Truth in Legal Practice
* Associate General Counsel,
Defense Nuclear Facilities Safety Board; Ph.D. candidate, Department of Science
and Technology Studies, Virginia Tech.
I read with interest Susan Haack’s article on truth in the law. To the extent that I followed the
philosophical points being made, I suspect that I am in agreement with Dr. Haack. In this note I offer brief comments from the standpoint
of a practicing lawyer.
To be blunt about it, the word “truth”
or its plural form rarely appear in the practice of law. Most practicing lawyers would be quite
puzzled by statements such as “legal claims are made true or false by
legislation or precedent.” Lawyers and
judges do not trade in propositional truth-statements, rather, they deal in
facts, evidence, arguments, and burdens of proof. That this is so can be seen by examining
standard practitioner references. Black’s Law Dictionary, for example,
devotes just a few lines to “truth”:
1. A fully accurate account of events, factuality. 2. Defamation. An affirmative defense by which the defendant
asserts that the alleged defamatory statement is substantially accurate.
By contrast, the definition of “fact”
covers about two full pages, with three principal meanings and 42 definitions
of specific types of fact. “Evidence” covers five full pages with four
principal meanings and 93 definitions of specific types. Even the definition of the crime of perjury
avoids the use of “truth”: “the act or an instance of a person’s deliberately
making material false or misleading statements while under oath.” Perusal of other legal references (treatises,
dictionaries, periodicals, etc.) will yield the same results. Where “truth” or “true” is defined, it will
be to the effect of “that which is a fact” or “that which is verifiable,”
leading back to the legal concepts of evidence and proof.
In my experience, the word “truth” only
arises in legal practice (I should add, American legal practice) in two
contexts: testimony under oath and the associated crime of perjury, and the
defense to a charge of defamation (defamation requires that the statement be
false). Fact-finding by the courts is
not an attempt to determine “the truth” in some absolute sense, but to make a
finding based on the weight of evidence actually admitted. Legal rulings by the courts do not decide the
truth or falsity of legal claims; they apply existing case precedents and
applicable statutes, if any, to the case at bar.
In point of fact, lawyers are trained
to avoid making absolute statements about truth and falsity, because nearly
everything in the practice of law is subject to qualification and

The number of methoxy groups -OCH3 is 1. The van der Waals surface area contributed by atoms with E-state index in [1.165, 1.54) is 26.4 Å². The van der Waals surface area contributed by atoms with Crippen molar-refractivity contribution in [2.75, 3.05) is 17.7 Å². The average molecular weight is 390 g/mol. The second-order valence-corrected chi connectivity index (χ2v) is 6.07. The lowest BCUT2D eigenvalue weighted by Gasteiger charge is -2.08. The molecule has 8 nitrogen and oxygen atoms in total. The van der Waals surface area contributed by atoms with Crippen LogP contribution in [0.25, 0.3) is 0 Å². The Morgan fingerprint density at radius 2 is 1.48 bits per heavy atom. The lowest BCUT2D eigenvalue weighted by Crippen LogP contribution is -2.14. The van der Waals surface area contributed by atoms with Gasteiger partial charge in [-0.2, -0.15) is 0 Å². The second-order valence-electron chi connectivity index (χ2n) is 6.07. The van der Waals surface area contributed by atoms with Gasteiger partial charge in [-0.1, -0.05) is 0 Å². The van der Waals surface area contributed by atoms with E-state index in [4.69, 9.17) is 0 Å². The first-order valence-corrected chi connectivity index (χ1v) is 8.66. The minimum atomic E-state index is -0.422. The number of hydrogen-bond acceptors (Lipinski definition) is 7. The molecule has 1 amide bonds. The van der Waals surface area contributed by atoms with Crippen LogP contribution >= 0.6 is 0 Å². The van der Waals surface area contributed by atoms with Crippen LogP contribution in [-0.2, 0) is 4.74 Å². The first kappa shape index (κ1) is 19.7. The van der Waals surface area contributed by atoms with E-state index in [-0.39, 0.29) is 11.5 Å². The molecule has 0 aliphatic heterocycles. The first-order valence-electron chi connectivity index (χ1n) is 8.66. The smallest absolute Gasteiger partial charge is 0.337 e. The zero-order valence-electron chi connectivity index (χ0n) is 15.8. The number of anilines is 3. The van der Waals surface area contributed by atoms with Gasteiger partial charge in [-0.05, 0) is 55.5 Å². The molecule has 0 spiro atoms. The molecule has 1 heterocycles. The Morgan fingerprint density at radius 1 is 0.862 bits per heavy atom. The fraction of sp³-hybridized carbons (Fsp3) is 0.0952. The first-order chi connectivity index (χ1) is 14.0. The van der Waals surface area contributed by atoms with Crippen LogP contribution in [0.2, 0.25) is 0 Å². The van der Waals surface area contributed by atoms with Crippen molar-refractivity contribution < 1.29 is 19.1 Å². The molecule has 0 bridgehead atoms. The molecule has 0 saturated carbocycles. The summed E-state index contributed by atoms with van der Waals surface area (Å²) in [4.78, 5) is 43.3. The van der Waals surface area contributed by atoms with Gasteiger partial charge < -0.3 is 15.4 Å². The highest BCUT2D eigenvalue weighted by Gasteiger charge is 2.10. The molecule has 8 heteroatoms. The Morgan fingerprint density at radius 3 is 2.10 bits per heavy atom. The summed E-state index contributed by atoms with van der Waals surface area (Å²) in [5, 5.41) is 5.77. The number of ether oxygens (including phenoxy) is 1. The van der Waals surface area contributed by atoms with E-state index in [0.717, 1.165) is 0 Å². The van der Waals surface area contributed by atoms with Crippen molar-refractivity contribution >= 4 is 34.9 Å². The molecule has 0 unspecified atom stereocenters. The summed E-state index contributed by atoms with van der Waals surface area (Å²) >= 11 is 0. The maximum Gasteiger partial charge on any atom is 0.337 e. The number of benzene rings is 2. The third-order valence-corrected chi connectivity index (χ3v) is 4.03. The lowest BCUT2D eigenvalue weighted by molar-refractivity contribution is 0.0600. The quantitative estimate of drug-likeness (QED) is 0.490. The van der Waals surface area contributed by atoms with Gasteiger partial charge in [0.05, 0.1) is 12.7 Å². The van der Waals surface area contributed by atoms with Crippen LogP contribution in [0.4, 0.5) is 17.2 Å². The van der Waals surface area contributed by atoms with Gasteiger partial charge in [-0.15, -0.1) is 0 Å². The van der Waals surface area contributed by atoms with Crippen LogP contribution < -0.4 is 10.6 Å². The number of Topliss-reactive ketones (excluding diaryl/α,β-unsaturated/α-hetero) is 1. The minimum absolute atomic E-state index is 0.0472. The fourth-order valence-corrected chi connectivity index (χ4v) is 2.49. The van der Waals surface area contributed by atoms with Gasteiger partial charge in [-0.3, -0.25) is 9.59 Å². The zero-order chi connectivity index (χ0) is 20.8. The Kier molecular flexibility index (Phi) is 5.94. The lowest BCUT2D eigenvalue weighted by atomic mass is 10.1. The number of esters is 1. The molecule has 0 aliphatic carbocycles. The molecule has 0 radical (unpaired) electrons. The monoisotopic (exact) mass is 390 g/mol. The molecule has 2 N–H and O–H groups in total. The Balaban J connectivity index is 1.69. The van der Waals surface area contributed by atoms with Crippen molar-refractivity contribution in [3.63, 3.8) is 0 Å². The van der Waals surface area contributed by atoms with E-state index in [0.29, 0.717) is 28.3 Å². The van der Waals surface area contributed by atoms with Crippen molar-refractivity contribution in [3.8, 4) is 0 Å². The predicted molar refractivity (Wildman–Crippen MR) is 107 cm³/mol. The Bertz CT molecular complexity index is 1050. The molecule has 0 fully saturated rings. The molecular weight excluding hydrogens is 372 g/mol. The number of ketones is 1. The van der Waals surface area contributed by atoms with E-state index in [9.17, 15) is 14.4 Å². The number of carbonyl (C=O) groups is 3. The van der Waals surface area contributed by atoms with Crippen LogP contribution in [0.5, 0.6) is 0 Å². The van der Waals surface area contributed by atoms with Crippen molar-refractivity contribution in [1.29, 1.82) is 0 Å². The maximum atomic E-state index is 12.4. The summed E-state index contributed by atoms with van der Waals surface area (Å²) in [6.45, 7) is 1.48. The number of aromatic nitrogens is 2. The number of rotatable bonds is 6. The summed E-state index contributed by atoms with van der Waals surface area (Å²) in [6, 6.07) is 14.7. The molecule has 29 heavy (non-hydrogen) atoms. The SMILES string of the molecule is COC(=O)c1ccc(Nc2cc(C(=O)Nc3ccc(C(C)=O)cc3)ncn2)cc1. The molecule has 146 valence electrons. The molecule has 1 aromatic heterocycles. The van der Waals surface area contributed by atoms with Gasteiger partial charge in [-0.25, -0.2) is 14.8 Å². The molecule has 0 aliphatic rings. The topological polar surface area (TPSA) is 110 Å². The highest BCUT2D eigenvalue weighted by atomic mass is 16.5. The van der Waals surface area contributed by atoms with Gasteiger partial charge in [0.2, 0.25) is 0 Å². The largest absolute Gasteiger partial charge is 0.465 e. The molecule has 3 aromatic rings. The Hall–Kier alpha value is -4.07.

challenge. In 28 years of practice, I don’t
believe I have ever used “truth” in the way Dr. Haack
uses it. I may argue that the other
party is wrong, that the law is such-and-so as best I can determine, that a
witness appears to be giving credible testimony. This avoidance of absolutist, propositional
thinking is discouraged from the moment you set foot in law school. I remember this very well, coming from
graduate school in theoretical physics, where you tried to make hard statements
about “the right answer.” In my view,
the only propositions in law that can be said to have a reasonably certain
truth-value are trivial and of no real use.
Examples might be “There exists a statute in Virginia that defines
murder,” or “The Supreme Court has spoken to the issue of the admissibility of
scientific evidence in Federal trials.”
These statements might be viewed as “true,” but it is clear that their
value to the practitioner is minimal.
I cannot make the point as clearly as
did Justice Oliver Wendell Holmes in his treatise on the common law :
The object of this book is to present a general view of the
Common Law. To accomplish the task,
other tools are needed besides logic. It
is something to show that the consistency of a system requires a particular
result, but it is not all. The life of the law has not been logic: it
has been experience. The felt
necessities of the time, the prevalent moral and political theories, intuitions
of public policy, avowed or unconscious, even the prejudices which judges share
with their fellow-men, have had a good deal more to do than the syllogism in
determining the rules by which men should be governed. The law embodies the story of a nation's
development through many centuries, and it cannot be dealt with as if it
contained only the axioms and corollaries of a book of mathematics. In order to know what it is, we must know
what it has been, and what it tends to become.
We must alternately consult history and existing theories of
legislation. But the most difficult
labor will be to understand the combination of the two into new products at
every stage. The substance of the law at
any given time pretty nearly corresponds, so far as it goes, with what is then
understood to be convenient; but its form and machinery, and the degree to
which it is able to work out desired results, depend very much upon its past.
This statement, more than a century
old, remains an accurate characterization of law as practiced in the United
States and Great
I believe it explains why “truth” gets such short shrift in the legal
dictionary, and why lawyers do not think or practice in the terms used by Dr. Haack.